This article contains House of the Dragon episode 1 spoilers.
The Targaryens are a family comprised of secrets within secrets, and mysteries within mysteries. Despite building the greatest dynasty Westeros ever knew, and ruling from on high atop dragons for centuries, the practices and rituals of Daenerys Targaryen’s ancestors remain elusive. When she was introduced along with her brother in Game of Thrones, neither character was old enough to have been trained in the customs of their House before the dynasty fell.
But in House of the Dragon, we are beginning to get a taste of the true power that was the Blood of the Dragon… as well as a peek into the hidden revelations that even George R.R. Martin’s most loyal readers were previously denied. This was made most clear in episode 1 during the closing moments between King Viserys Targaryen (Paddy Considine) and his daughter Rhaenyra Targaryen (Milly Alcock).
Meeting within the bowels of the Red Keep, and before the celebrated skull of Balerion the Black Dread, Viserys at long last recognizes the obvious: He has an heir apparent already of age and ready to rule in his daughter. And he will now initiate Rhaenyra into his confidence. Early in the scene, Rhaenyra scoffs at the mystique the Targaryens have cultivated among the smallfolk, who are prone to say “the Targaryens are closer to gods than men.” She knows they only seem so supernatural because of their dragons.
And yet, Viserys reveals it is more than just the Blood of the Dragon that made Aegon Targaryen conquer Westeros with his sisters… it was also a vision of another Long Night and a winter so severe that will find creatures half-forgotten from Beyond the Wall return again. Viserys is of course speaking of White Walkers and the Army of the Dead, whose existential threat became the centerpiece of Game of Thrones. We’ve previously known there was a bit of destiny to Daenerys and Jon Snow’s fight against the dark. However, never before—not in Game of Thrones, not in Martin’s literary source novels of “A Song of Ice and Fire,” nor even in Martin’s expanded literature like Fire & Blood, on which House of the Dragon is based—has it been revealed that Aegon Targaryen conquered Westeros to save it and the world from the White Walkers. Nor did we know that Aegon called this vision “A Song of Ice and Fire.”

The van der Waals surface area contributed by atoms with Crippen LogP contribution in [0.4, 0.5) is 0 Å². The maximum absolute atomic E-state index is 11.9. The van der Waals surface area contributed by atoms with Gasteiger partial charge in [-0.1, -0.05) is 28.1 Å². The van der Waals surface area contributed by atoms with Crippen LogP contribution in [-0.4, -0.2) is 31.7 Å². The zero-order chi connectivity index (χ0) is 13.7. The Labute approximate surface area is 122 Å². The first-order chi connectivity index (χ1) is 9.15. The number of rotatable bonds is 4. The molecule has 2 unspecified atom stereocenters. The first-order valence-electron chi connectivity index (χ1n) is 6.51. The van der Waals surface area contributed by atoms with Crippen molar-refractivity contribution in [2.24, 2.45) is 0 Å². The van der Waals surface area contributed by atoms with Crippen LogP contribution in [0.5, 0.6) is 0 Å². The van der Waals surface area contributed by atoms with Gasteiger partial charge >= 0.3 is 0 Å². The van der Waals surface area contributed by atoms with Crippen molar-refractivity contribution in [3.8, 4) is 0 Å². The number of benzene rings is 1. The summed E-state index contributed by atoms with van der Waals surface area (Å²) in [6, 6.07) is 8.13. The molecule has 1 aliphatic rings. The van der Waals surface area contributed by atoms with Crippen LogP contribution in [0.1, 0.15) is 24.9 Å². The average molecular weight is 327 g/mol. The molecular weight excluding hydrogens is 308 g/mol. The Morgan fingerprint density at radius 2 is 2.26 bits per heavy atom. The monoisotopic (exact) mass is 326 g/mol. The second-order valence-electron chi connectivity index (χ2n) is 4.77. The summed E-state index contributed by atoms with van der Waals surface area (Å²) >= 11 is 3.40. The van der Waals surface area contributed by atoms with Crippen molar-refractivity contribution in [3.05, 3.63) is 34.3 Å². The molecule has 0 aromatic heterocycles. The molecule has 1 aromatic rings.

So when we sat down with House of the Dragon showrunners Ryan Condal and Miguel Sapochnik, we of course had to ask how they came to the decision to make this change to Targaryen and Game of Thrones lore, and how did Martin react.
“That came from George,” Condal says with a slight smile. “I don’t think we would’ve plunged into that without talking to George about it, but that was something George, as he often does, just said in casual conversation very early on in development of the story…. He told us that Aegon was a dreamer and that was the reason he decided to go and conquer, and unite, Westeros. He’s remembered as a conqueror, but he really meant to be a uniter, which is why he approached things the way he did.”
This is a bombshell revelation which changes everything we know about the Targaryen family history. Suddenly, they are more than just one more spoke on “the wheel” of Westeros’ great houses. In the original series, they ultimately seemed to be the most supernaturally gifted (or cursed) of the Iron Throne’s claimants. However, their entire purpose was just re-contextualized as one of initially good intentions. For as Viserys tells Rhaenyra, the secret of Aegon’s mission is only shared directly from one monarch to the next when they have chosen an heir. Although, it should be noted that this is Condal and Sapochnik’s own invention for House of the Dragon.